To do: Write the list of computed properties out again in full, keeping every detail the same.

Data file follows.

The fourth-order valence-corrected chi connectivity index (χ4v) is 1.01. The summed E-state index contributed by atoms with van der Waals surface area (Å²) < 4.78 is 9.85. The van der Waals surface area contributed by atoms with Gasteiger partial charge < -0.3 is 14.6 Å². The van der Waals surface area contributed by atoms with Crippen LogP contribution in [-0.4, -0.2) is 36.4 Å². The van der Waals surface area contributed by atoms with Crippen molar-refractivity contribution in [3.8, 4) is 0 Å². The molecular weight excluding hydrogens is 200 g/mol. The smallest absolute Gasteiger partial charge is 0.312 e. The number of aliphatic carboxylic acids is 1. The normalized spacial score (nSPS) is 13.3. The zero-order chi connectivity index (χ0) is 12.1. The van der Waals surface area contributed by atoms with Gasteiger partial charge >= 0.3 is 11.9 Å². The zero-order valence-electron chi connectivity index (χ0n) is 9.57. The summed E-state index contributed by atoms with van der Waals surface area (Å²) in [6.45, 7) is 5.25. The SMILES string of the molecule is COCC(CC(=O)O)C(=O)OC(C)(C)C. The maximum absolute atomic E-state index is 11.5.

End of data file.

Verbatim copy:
The fourth-order valence-corrected chi connectivity index (χ4v) is 1.01. The summed E-state index contributed by atoms with van der Waals surface area (Å²) < 4.78 is 9.85. The van der Waals surface area contributed by atoms with Gasteiger partial charge < -0.3 is 14.6 Å². The van der Waals surface area contributed by atoms with Crippen LogP contribution in [-0.4, -0.2) is 36.4 Å². The van der Waals surface area contributed by atoms with Crippen molar-refractivity contribution in [3.8, 4) is 0 Å². The molecular weight excluding hydrogens is 200 g/mol. The smallest absolute Gasteiger partial charge is 0.312 e. The number of aliphatic carboxylic acids is 1. The normalized spacial score (nSPS) is 13.3. The zero-order chi connectivity index (χ0) is 12.1. The van der Waals surface area contributed by atoms with Gasteiger partial charge >= 0.3 is 11.9 Å². The zero-order valence-electron chi connectivity index (χ0n) is 9.57. The summed E-state index contributed by atoms with van der Waals surface area (Å²) in [6.45, 7) is 5.25. The SMILES string of the molecule is COCC(CC(=O)O)C(=O)OC(C)(C)C. The maximum absolute atomic E-state index is 11.5.